died on April 1 at Sea World of Texas in San Antonio, after weeks
of treatment for an unidentified infection. He was the fourth cap-
tive orca to die within 100 days, and the second to die at Sea
World of Texas, following the December 29 demise of Namu, age
two months, from an apparently unrelated bacterial illness. Kotar
sired two surviving young. Sea World still has two adult males
plus several juveniles, vice president Brad Andrews told A N I-
MAL PEOPLE, and doesn’t expect to seek another. Sea World,
then under different ownership, last took an orca from the wild in
1982, and hasn’t taken any cetacean from the wild since 1987.
[Kotar is not among the orcas above, photographed at Sea World
of Texas in December 1994, but was in the same tank.]
The Montreal Biodome on March 28 indefinitely post-
poned tentative plans to acquire five beluga whales, discussed
off and on since the facility opened in 1988. “The obvious attrac-
tion of the belugas would likely overshadow our systemic message
about the St. Lawrence marine ecosystem,” the announcement
said, also acknowledging that the Biodome lacks facilities ade-
quate for separating belugas by sex, essential during pregnancy
and nursing, and that the proposed acquisition is opposed by the
Canadian Federation of Humane Societies, as well as other groups,
“whose environmental goals in the end match its own.”
Dr. Hrvoje Gomercic of the veterinary faculty at the
University of Zagreb in Zagreb, Croatia, is trying to identify a
tame female bottlenose dolphin who appeared circa April 2 in the
harbor at Bakar on the northern Croatian coast of the Adriatic Sea.
“As far as we can see,” Gomercic says, “she feeds only on dead
fish that are thrown to her, doesn’t catch any fish swimming
around her, and seems very used to the company of people.”
California AB-1737, “which would prohibit the pos-
session or display of newly caught wild dolphins, whales, por-
poises, seals, and sea lions in California, will be heard in the
Assembly Water, Parks, and Wildlife Committee in early May,”
says sponsor Richard Katz, assemblyman for the 39th district.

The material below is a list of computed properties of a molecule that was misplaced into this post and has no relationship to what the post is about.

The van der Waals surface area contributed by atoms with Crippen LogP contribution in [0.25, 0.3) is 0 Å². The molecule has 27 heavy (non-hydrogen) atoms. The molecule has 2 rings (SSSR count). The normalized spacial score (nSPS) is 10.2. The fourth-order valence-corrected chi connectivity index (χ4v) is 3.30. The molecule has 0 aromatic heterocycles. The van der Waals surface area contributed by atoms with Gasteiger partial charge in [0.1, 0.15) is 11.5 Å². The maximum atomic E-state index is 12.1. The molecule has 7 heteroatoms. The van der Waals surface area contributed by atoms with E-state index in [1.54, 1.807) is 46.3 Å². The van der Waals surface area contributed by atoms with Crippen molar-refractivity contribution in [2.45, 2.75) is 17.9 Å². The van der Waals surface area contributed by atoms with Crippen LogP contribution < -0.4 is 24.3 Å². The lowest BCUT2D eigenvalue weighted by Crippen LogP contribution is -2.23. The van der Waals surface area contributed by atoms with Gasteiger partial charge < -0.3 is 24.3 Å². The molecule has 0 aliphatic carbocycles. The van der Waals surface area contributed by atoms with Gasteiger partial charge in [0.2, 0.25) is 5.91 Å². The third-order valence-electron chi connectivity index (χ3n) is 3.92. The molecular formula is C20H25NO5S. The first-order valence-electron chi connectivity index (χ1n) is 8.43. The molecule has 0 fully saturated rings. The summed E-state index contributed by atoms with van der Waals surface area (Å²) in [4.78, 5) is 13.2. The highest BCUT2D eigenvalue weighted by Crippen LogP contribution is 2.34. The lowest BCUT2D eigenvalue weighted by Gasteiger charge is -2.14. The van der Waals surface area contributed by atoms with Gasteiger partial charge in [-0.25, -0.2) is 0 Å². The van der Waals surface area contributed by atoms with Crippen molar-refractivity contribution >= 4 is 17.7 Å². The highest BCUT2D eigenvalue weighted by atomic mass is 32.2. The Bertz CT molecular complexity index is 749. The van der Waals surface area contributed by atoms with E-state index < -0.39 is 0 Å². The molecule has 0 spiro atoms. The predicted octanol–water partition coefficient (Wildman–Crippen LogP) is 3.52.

Drafted by Earth Island Institute, AB-1737 has been amended,
Katz claims, so that it “will not impact important research on these
magnificent species,” the major concern cited by marine mammol-
ogists who organized in opposition to the initial draft.
After a winter lull, the “Free Lolita” campaign has
reignited in Miami. Campaign organizer Jerry Powers of Ocean
D r i ve magazine is posting billboards along I-95 urging that the
Miami Seaquarium orca be returned to her native Puget Sound,
and has started a toll-free hotline, 1-800-871-3530, to handle
response. The Seaquarium management responds that while
releasing Lolita would be impractical, her 30-year-old, three-mil-
lion-gallon tank could be replaced with one three times as big if
neighbors would drop their opposition to a proposed expansion of
the site into a full-scale theme park.
Earth Island Institute, the Animal Welfare Institute,
and the International Wildlife Coalition on April 1 appealed for
letters to Bahamian prime minister Hubert Ingraham, protesting
the possibility that Universal Studios might transfer bottlenose dol-
phins from the Dolphins Plus swim-with facility in Florida to the
Bahamas for use in filming the movie Flipper. The appeal argued
that Bahamian-trained dolphins should be used instead. “There is a
potential for disease transmission from Dolphins Plus dolphins to
free-ranging Bahamian dolphins via open-ocean pens,” the groups
warned. The risk of spreading disease from captivity to the wild is
the leading reason why many informed observers oppose releasing
either Lolita (see above) or Keiko, the star of Free Willy!––whose
release effort Earth Island spearheads.
Four Atlantic bottlenose dolphins belonging to the
Brookfield Zoo in Chicago were flown to the Lisbon Zoo in
Portugal on April 11 to become the founding parents of a captive
breeding program. None were actually in Chicago: two had been
temporarily kept at Marine World Africa USA in Vallejo,
California, while the others were kept at the Dolphin Connection
at Hawk’s Cay resort in Florida.